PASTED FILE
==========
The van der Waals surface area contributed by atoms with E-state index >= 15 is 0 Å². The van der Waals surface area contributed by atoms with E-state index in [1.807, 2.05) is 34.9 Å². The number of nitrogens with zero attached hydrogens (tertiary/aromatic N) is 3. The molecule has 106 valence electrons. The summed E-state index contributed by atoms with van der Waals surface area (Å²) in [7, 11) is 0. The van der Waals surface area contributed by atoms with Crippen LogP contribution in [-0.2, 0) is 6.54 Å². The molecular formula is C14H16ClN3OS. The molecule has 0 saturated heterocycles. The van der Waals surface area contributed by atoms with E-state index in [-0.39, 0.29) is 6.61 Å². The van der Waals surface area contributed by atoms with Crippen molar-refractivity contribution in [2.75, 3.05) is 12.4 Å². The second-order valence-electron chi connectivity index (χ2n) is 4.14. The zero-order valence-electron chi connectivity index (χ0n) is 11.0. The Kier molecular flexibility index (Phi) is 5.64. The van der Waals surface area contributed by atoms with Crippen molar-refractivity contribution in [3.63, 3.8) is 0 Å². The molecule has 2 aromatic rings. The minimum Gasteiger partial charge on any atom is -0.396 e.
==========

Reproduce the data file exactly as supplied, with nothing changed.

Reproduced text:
The van der Waals surface area contributed by atoms with E-state index >= 15 is 0 Å². The van der Waals surface area contributed by atoms with E-state index in [1.807, 2.05) is 34.9 Å². The number of nitrogens with zero attached hydrogens (tertiary/aromatic N) is 3. The molecule has 106 valence electrons. The summed E-state index contributed by atoms with van der Waals surface area (Å²) in [7, 11) is 0. The van der Waals surface area contributed by atoms with Crippen LogP contribution in [-0.2, 0) is 6.54 Å². The molecular formula is C14H16ClN3OS. The molecule has 0 saturated heterocycles. The van der Waals surface area contributed by atoms with E-state index in [-0.39, 0.29) is 6.61 Å². The van der Waals surface area contributed by atoms with Crippen molar-refractivity contribution in [2.75, 3.05) is 12.4 Å². The second-order valence-electron chi connectivity index (χ2n) is 4.14. The zero-order valence-electron chi connectivity index (χ0n) is 11.0. The Kier molecular flexibility index (Phi) is 5.64. The van der Waals surface area contributed by atoms with Crippen molar-refractivity contribution in [3.63, 3.8) is 0 Å². The molecule has 2 aromatic rings. The minimum Gasteiger partial charge on any atom is -0.396 e.